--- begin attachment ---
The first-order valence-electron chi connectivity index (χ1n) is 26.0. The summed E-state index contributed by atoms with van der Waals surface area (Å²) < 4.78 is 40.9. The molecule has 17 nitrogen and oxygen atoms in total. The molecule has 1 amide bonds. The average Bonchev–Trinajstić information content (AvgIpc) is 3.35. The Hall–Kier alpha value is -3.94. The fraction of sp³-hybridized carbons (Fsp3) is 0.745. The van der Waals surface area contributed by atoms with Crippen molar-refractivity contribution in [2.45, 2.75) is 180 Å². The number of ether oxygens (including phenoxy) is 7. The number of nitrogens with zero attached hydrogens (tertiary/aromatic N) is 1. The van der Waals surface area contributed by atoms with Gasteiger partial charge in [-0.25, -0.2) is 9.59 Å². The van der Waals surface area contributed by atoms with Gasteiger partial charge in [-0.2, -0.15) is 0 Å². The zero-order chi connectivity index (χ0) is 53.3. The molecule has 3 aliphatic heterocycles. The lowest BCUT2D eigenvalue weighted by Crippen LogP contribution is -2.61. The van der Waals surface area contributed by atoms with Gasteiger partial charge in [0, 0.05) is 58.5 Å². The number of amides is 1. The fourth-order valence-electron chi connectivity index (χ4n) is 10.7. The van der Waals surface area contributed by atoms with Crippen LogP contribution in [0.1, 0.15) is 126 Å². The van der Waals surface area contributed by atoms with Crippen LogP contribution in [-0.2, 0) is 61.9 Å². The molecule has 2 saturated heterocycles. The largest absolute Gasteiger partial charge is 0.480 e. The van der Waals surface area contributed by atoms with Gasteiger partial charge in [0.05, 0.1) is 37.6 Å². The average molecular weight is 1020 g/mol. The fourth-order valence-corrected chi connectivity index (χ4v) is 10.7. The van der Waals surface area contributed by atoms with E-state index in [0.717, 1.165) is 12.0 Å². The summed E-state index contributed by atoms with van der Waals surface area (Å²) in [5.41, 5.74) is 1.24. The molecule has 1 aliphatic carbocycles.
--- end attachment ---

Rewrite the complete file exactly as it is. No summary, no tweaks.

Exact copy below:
The first-order valence-electron chi connectivity index (χ1n) is 26.0. The summed E-state index contributed by atoms with van der Waals surface area (Å²) < 4.78 is 40.9. The molecule has 17 nitrogen and oxygen atoms in total. The molecule has 1 amide bonds. The average Bonchev–Trinajstić information content (AvgIpc) is 3.35. The Hall–Kier alpha value is -3.94. The fraction of sp³-hybridized carbons (Fsp3) is 0.745. The van der Waals surface area contributed by atoms with Crippen molar-refractivity contribution in [2.45, 2.75) is 180 Å². The number of ether oxygens (including phenoxy) is 7. The number of nitrogens with zero attached hydrogens (tertiary/aromatic N) is 1. The van der Waals surface area contributed by atoms with Gasteiger partial charge in [-0.25, -0.2) is 9.59 Å². The van der Waals surface area contributed by atoms with Gasteiger partial charge in [-0.2, -0.15) is 0 Å². The zero-order chi connectivity index (χ0) is 53.3. The molecule has 3 aliphatic heterocycles. The lowest BCUT2D eigenvalue weighted by Crippen LogP contribution is -2.61. The van der Waals surface area contributed by atoms with Gasteiger partial charge in [0, 0.05) is 58.5 Å². The number of amides is 1. The fourth-order valence-electron chi connectivity index (χ4n) is 10.7. The van der Waals surface area contributed by atoms with Crippen LogP contribution in [0.1, 0.15) is 126 Å². The van der Waals surface area contributed by atoms with Crippen LogP contribution in [-0.2, 0) is 61.9 Å². The molecule has 2 saturated heterocycles. The largest absolute Gasteiger partial charge is 0.480 e. The van der Waals surface area contributed by atoms with Gasteiger partial charge in [0.05, 0.1) is 37.6 Å². The average molecular weight is 1020 g/mol. The fourth-order valence-corrected chi connectivity index (χ4v) is 10.7. The van der Waals surface area contributed by atoms with E-state index in [0.717, 1.165) is 12.0 Å². The summed E-state index contributed by atoms with van der Waals surface area (Å²) in [5.41, 5.74) is 1.24. The molecule has 1 aliphatic carbocycles.